Specify the confidence and prediction intervals for Predict (Options tab)

On the Options tab of the Predict dialog box, specify the confidence level and the type of intervals.

Confidence level

From Confidence level, select the level of confidence for the confidence intervals and the prediction intervals.

Usually, a confidence level of 95% works well. A 95% confidence level indicates that, if you took 100 random samples from the population, the confidence intervals for approximately 95 of the samples would contain the mean response. Similarly, the prediction interval indicates that you can be 95% confident that the interval contains the value of a single new observation.

For a given set of data, a lower confidence level produces a narrower interval, and a higher confidence level produces a wider interval. The width of the interval also tends to decrease with larger sample sizes. Therefore, you may want to use a confidence level other than 95%, depending on your sample size.
  • If your sample size is small, a 95% confidence interval may be too wide to be useful. Using a lower confidence level, such as 90%, will produce a narrower interval. However, the likelihood that the interval contains the mean response decreases.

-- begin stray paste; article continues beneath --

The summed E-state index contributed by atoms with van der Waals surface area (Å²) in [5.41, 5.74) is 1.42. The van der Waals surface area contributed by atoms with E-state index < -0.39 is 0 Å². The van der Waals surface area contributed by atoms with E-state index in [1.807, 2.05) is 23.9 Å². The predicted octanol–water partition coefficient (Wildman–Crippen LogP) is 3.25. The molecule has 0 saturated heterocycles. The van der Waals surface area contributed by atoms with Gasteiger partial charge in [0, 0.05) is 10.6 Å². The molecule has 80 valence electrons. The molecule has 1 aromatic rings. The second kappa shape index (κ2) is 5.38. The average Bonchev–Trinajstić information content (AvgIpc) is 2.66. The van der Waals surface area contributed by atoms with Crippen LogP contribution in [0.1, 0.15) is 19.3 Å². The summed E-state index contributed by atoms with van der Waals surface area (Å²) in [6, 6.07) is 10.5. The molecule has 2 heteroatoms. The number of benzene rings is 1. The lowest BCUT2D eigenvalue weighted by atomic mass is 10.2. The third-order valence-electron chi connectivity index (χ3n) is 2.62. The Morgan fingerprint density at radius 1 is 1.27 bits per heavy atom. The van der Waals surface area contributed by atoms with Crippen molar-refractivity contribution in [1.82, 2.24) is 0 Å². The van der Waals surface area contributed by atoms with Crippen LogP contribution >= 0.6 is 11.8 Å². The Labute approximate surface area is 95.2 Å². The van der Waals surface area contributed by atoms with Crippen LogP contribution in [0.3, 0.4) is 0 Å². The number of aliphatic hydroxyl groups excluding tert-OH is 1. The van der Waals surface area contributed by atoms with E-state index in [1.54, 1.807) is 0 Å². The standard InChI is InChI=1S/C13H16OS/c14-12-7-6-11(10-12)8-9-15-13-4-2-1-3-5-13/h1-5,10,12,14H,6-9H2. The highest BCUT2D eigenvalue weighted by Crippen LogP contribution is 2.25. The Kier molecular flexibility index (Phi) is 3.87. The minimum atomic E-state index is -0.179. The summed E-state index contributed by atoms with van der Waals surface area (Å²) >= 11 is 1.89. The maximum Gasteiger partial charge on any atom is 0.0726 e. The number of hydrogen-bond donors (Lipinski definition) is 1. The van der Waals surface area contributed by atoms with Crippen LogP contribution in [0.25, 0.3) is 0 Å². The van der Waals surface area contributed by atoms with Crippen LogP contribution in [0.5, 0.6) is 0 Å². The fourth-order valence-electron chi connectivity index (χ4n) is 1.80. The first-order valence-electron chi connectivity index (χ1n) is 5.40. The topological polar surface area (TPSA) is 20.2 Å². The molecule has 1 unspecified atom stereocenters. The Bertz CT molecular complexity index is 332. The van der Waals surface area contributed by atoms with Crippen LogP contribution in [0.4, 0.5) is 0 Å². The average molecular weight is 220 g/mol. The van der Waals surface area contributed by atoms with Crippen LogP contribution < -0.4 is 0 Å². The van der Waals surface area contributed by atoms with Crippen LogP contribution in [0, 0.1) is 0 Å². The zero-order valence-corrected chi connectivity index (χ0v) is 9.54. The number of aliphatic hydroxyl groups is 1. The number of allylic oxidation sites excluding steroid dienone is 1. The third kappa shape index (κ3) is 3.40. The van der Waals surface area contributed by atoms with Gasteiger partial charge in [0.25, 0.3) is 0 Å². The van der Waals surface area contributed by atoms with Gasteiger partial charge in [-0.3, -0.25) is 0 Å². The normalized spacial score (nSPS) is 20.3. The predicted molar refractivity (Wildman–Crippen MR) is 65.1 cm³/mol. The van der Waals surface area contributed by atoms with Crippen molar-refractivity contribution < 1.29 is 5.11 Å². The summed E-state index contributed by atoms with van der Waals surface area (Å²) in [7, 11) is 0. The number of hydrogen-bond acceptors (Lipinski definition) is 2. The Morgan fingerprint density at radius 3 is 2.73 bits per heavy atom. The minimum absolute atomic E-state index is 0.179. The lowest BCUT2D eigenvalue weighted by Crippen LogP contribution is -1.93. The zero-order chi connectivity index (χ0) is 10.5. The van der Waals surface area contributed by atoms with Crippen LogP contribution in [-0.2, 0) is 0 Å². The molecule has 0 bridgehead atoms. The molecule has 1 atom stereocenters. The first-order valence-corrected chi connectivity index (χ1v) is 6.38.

• If your sample size is large, you may want to consider using a higher confidence level, such as 99%. With a large sample, a 99% confidence level may produce a reasonably narrow interval and also increase the likelihood that the interval contains the mean response.

Type of interval

From Type of interval, select a two-sided interval or a one-sided bound. For the same confidence level, a bound is closer to the point estimate than the interval. The upper bound does not give a likely lower value. The lower bound does not give a likely upper value.

For example, the predicted mean concentration of dissolved solids in water is 13.2 mg/L. The 95% confidence interval for the mean of multiple future observations is 12.8 mg/L to 13.6 mg/L. The 95% upper bound for the mean of multiple future observations is 13.5 mg/L, which is more precise because the bound is closer to the predicted mean.

Two-sided
  • Use a two-sided confidence interval to estimate both likely upper and lower values for the mean response.
  • Use a two-sided prediction interval to estimate both likely upper and lower values for a single future observation.
Lower bound
  • Use a lower confidence bound to estimate a likely lower value for the mean response.
  • Use a lower prediction bound to estimate a likely lower value for a single future observation.
Upper bound
  • Use an upper confidence bound to estimate a likely higher value for the mean response.
  • Use an upper prediction bound to estimate a likely higher value for a single future observation.
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